|Publication number||US5364416 A|
|Application number||US 07/981,030|
|Publication date||Nov 15, 1994|
|Filing date||Nov 24, 1992|
|Priority date||Dec 4, 1991|
|Also published as||CA2084224A1, DE4139954C1, EP0545203A1|
|Publication number||07981030, 981030, US 5364416 A, US 5364416A, US-A-5364416, US5364416 A, US5364416A|
|Inventors||Max Schwarz, Joachim Grutze, Dietrich Hildebrand, Joachim Wolff, Frank-Michael Stohr|
|Original Assignee||Bayer Aktiengesellschaft|
|Export Citation||BiBTeX, EndNote, RefMan|
|Patent Citations (6), Non-Patent Citations (2), Referenced by (2), Classifications (6), Legal Events (4)|
|External Links: USPTO, USPTO Assignment, Espacenet|
The invention relates to mixtures of reactive dyestuffs, preferably of the same hue and different reactivities and substantivity, which have improved absorption properties, compared with the individual components, during dyeing of cellulose or regenerated cellulose fibres.
Reactive dyestuffs are used in the form of their individual components or in the form of mixtures of different dyestuffs for dyeing cellulose fibres. In the case of mixtures, the reactivities of the individual components of the mixture should as far as possible be identical or at least similar, in order to ensure that the dyestuffs are compatible during the dyeing process and thus achieve a solid appearance of the goods. If reactive dyestuffs have widely different reactivities, they are regarded as belonging to dyestuff ranges which differ from one another and have to be applied under different alkali and temperature conditions. In current usage, reactive dyestuffs are divided into three groups on the basis of their different reactivities: reactive dyestuffs of high reactivity which can be applied for dyeing at below 40° C. are called cold-dyeing dyes, dyestuffs which are applied at 40° to 60° C. are called warm-dyeing dyes, and dyestuffs which are applied in the region of 80° C. are called hot-dyeing dyes. Because of their different reactivities and substantivities, the three groups of dyestuff ranges are applied according to processing directions specific to the group.
The difference between applying a warm-dyeing dye and a hot-dyeing dye is, for example, that the hot-dyeing dye is applied at a dyeing temperature which is 20° to 40° C. higher, an electrolyte concentration which is 40 g/l of sodium chloride higher and a sodium carbonate concentration of the dyebath which is 10 g/l higher.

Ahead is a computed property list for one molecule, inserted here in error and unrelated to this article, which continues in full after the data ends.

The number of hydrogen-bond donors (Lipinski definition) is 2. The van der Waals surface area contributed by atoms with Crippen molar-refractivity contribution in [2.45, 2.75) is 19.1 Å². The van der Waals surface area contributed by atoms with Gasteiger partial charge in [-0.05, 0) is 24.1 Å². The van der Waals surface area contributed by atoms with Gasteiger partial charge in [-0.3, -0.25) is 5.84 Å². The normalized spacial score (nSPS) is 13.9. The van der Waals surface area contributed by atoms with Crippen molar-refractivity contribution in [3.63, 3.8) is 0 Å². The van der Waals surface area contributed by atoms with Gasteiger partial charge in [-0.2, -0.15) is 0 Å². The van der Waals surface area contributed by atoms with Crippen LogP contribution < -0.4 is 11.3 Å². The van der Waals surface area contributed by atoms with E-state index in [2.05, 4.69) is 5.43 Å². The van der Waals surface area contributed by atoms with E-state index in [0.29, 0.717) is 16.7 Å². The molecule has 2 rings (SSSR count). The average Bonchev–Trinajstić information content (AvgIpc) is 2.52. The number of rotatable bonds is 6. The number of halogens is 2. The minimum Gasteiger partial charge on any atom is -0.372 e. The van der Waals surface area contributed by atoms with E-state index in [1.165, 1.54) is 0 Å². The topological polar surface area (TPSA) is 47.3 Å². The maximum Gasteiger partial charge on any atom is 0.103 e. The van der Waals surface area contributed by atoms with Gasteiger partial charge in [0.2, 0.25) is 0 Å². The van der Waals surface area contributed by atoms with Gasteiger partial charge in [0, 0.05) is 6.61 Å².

The invention is based on the object of providing a dyestuff mixture which shows a uniformity of the fixation process superior to that of the individual dyestuffs, coupled with a good yield of fixation.
The invention relates to a reactive dyestuff mixture of dyestuffs which preferably produce shades of the same hue, characterised in that it comprises in each case at least one dyestuff having a dichloroquinoxaline reactive group, of the formula ##STR3## wherein A denotes a five- to six-membered carbocyclic or heterocyclic ring, in particular phenyl,
X denotes hydrogen or a substituent customary for azo dyestuffs, in particular optionally substituted alkyl, aralkyl and aryl radicals, sulphonic acid, carboxylic acid and halogen substituents, such as chlorine and bromine substituents, and furthermore nitro, hydroxyl, alkoxy, cyano, sulphone and optionally substituted sulphonamide groups, and acid ester groupings, such as sulphonic acid and carboxylic acid ester groups,
Z denotes hydrogen or a substituent customary for azo dyestuffs, preferably hydrogen or an alkyl group,
R denotes the radical of a diazo component of the benzene or naphthalene series which optionally contains further azo groups,
R1 denotes the radical of an azo component,
m denotes 1 or 2,
n denotes an integer from 1 to 3, preferably of the formula I.1 ##STR4## and at least one chlorotriazine dyestuff of the general formula (II) ##STR5## wherein R2 independently of one another denote H or C1 -C4 -alkyl,
D1 and D2 denote components having the structure ##STR6## where R3 =CH3 or C2 H5,
R4 =COOH or CONH2,
R7 =CH3 or COOH,
R8 =H or SO3 H and
R9 =H, Cl or CH3,
A1 and A2 independently of one another denote ##STR7## where R6 =CH3, C2 H5, NHCO--NH2 or NH--CO--CH3, and
B denotes ##STR8## where L=a single bond, NH--CO--NH or --CH═CH--.
Particularly preferred dyestuffs II are: ##STR9##
Dyestuff mixtures with dyestuffs of the formula (II) are already known from EP-A-478,503. However, there is no indication of the use of dyestuffs of the formula (I).
The dyestuff mixture can preferably be used for dyeing cotton and other cellulose fibres by the exhaust method on customary dyeing units.
Dyeing temperatures of 40° C. to 80° C. are possible, the preferred dyeing temperature is 60° C., and the preferred starting temperature is 30° C., in accordance with the following dyeing procedure:
______________________________________Time (minutes) Temperature (°C.) Measure______________________________________ 0 30 Addition of dyestuff10 30 Addition of salt, in particular Na2 SO4, NaCl30 30 Addition of fixing agent, in particular sodium carbonate, NaOH60 30 A 60 Heating up to 60° C.______________________________________